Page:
[0039] Some aspects of the search are now discussed relevant to an example. Assuming, by way of example, that general practitioner Dr. Smith's new patient, Joan Sample, has a complaint of chest pain. Joan has brought several ACCDs and a 600-page pdf file of her chart. She has seen a cardiologist who uses NextGen and a G.I. specialist whose charts are in a e-MDs, and has visited the emergency room. Dr. Smith uses the search of the various methods and embodiments of the invention to efficiently assemble the relevant information he needs. Dr. Smith selects Joan Sample as the patient and enters the clinical context "chest pain" n the search bar of a screen presented by the MINE 12 (examples of such screens are shown in subsequent figures herein). He is presented with relevant lab results, such as CKMB and Amulase, relevant diagnostic results, such s EKG and chest CT scan, and all progress notes and consult reports in which concepts relevant to chest pain, like "GERD" and "Holier monitor", are mentioned. Two distinct types of searches are combined, in accordance with a method and embodiment of the invention, to retrieve information medically relevant to Joan's complaint: 1) Lexical search, where text in the patient record is searched for occurrences of the search term, its variants and synonyms; and 2) Medical concept search, where data that is medically related to the search term is retrieved. Medical concept search finds relevant structured data with standardized codes, such as lab results, and text results, such as progress notes, which include terms medically related to the search term. In Joan's case, a search for "chest pain" returns a CKMB lab result and a reference to a chest CT scan. Accordingly and advantageously, the Lexical and Medical concept search solves Dr. Smiths' information overload problem by returning information in the chart most relevant to Joan's chest pain complaint. Further, in some embodiments, the presentation, discussed shortly, presents a united view of Joan's history by reconciling and de- duplicating data from multiple sources that may be coded and described differently. Redundant data is automatically reconciled even if it is described differently by differently sources.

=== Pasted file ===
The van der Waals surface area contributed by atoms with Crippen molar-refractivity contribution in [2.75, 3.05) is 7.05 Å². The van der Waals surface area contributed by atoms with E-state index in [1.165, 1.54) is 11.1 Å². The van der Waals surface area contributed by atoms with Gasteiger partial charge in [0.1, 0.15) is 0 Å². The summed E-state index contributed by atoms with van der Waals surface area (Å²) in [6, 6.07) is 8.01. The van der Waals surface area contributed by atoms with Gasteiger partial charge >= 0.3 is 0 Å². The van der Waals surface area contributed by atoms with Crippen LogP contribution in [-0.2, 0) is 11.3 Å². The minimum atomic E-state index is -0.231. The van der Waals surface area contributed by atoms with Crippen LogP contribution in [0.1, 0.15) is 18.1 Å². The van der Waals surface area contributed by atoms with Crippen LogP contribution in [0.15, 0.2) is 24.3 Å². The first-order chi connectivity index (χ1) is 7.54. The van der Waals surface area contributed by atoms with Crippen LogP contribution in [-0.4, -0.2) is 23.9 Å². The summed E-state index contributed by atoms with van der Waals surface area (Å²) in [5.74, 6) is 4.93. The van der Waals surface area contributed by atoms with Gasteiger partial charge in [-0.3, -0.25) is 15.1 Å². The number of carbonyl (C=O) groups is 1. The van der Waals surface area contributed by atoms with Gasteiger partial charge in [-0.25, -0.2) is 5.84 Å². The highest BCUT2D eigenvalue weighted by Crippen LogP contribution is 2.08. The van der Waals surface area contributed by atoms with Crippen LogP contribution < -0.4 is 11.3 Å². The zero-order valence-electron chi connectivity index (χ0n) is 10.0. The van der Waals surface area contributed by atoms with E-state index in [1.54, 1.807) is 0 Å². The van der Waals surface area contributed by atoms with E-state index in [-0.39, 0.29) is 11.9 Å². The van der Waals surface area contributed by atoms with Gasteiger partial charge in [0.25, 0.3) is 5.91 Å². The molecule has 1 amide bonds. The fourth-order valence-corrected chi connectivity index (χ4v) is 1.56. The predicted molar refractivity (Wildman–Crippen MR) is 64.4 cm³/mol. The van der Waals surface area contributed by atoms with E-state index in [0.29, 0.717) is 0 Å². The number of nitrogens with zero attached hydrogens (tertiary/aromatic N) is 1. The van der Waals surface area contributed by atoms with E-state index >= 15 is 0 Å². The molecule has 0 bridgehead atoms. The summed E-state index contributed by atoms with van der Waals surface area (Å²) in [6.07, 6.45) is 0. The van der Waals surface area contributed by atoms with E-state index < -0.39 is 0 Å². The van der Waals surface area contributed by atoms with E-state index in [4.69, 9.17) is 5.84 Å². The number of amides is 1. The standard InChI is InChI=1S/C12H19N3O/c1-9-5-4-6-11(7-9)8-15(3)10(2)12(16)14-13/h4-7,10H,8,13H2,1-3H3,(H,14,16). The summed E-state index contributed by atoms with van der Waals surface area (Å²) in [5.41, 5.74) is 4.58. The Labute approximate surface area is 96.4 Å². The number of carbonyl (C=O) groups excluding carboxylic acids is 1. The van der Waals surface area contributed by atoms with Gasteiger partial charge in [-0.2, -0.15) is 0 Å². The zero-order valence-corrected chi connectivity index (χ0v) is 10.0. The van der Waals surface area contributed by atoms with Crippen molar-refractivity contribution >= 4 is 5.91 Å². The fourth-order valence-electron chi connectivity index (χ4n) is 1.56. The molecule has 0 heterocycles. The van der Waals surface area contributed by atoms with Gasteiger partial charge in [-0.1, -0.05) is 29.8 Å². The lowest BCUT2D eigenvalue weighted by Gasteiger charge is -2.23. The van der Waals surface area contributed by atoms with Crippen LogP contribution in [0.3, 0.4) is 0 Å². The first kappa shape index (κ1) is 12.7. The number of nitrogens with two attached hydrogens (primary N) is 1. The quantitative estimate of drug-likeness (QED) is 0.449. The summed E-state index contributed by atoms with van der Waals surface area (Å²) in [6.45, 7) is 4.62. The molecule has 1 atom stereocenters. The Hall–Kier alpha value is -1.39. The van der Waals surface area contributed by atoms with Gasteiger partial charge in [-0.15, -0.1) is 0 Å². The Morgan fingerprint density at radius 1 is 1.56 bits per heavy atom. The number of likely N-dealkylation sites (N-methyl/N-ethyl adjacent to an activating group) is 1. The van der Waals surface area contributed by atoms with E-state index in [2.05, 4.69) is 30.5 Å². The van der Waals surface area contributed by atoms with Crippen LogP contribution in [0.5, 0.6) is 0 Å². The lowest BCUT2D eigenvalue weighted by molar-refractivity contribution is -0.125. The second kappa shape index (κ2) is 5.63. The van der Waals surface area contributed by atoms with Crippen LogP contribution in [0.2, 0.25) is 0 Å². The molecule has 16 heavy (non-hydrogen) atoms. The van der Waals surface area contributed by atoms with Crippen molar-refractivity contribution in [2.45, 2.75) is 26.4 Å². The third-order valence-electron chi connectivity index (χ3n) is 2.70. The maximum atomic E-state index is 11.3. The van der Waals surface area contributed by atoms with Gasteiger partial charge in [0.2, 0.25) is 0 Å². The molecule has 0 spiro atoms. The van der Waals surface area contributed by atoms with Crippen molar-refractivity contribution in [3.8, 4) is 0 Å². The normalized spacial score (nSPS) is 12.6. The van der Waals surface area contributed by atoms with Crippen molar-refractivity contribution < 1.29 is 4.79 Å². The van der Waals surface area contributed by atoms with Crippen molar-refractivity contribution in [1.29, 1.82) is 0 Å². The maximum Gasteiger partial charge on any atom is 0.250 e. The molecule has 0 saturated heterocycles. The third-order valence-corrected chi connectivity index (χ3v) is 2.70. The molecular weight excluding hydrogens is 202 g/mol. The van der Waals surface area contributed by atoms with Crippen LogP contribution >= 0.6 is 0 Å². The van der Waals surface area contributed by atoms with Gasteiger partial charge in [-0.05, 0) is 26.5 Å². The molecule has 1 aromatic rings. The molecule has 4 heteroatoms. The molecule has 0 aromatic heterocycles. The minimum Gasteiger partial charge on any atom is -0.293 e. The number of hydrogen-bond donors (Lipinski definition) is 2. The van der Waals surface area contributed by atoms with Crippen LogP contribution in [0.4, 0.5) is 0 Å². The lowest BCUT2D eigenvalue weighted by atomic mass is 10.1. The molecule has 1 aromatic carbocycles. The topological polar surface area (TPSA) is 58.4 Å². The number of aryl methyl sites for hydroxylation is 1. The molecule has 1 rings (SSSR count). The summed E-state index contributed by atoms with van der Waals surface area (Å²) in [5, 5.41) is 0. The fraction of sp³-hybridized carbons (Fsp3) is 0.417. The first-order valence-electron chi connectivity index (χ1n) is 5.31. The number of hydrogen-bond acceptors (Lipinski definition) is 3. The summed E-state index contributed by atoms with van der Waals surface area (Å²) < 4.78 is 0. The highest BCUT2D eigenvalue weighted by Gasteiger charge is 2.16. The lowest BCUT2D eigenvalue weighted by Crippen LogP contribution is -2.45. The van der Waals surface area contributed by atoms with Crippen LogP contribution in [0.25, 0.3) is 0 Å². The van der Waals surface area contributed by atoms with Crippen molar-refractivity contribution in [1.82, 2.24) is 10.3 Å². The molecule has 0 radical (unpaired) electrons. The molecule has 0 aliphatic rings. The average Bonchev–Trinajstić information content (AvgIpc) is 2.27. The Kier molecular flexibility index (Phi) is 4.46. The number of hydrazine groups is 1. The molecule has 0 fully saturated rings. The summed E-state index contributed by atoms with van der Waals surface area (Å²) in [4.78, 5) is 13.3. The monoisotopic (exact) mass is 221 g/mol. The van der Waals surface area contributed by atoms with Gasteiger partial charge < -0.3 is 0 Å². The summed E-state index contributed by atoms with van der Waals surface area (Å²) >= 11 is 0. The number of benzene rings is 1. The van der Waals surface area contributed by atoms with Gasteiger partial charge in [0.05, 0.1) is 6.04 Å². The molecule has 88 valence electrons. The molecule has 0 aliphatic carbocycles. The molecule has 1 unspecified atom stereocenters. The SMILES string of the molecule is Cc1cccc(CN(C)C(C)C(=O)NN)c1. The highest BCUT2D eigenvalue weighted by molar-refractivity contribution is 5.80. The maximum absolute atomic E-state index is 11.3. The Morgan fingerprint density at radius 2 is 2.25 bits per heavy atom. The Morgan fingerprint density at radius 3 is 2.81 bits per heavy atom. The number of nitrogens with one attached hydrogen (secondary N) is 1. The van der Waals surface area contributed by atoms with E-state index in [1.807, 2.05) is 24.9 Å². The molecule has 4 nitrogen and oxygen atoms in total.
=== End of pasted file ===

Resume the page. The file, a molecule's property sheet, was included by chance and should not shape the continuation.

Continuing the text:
[0040] Presentation, as performed by the processor 15, is displaying health information to the requesting user in a way that reduces the number of clicks and maximizes the amount of meaningful information delivered based on the interpreting the intent of the user query.

[0041] Quality checking, as performed by the processor 15, is checking of the quality of medical information provided by various sources, i.e. source 14, by the patients, structured data, and unstructured data, in a Wiki-like mannered setting whereby the users can help maintain and improve the quality of information displayed. The foregoing tasks, performed by the processor 15, are further described in detail below. Additionally, the users or patients may make comments regarding medical information, in a Wiki-like manner.

[0042] In summary, the MINE 12 transacts medical information including the interface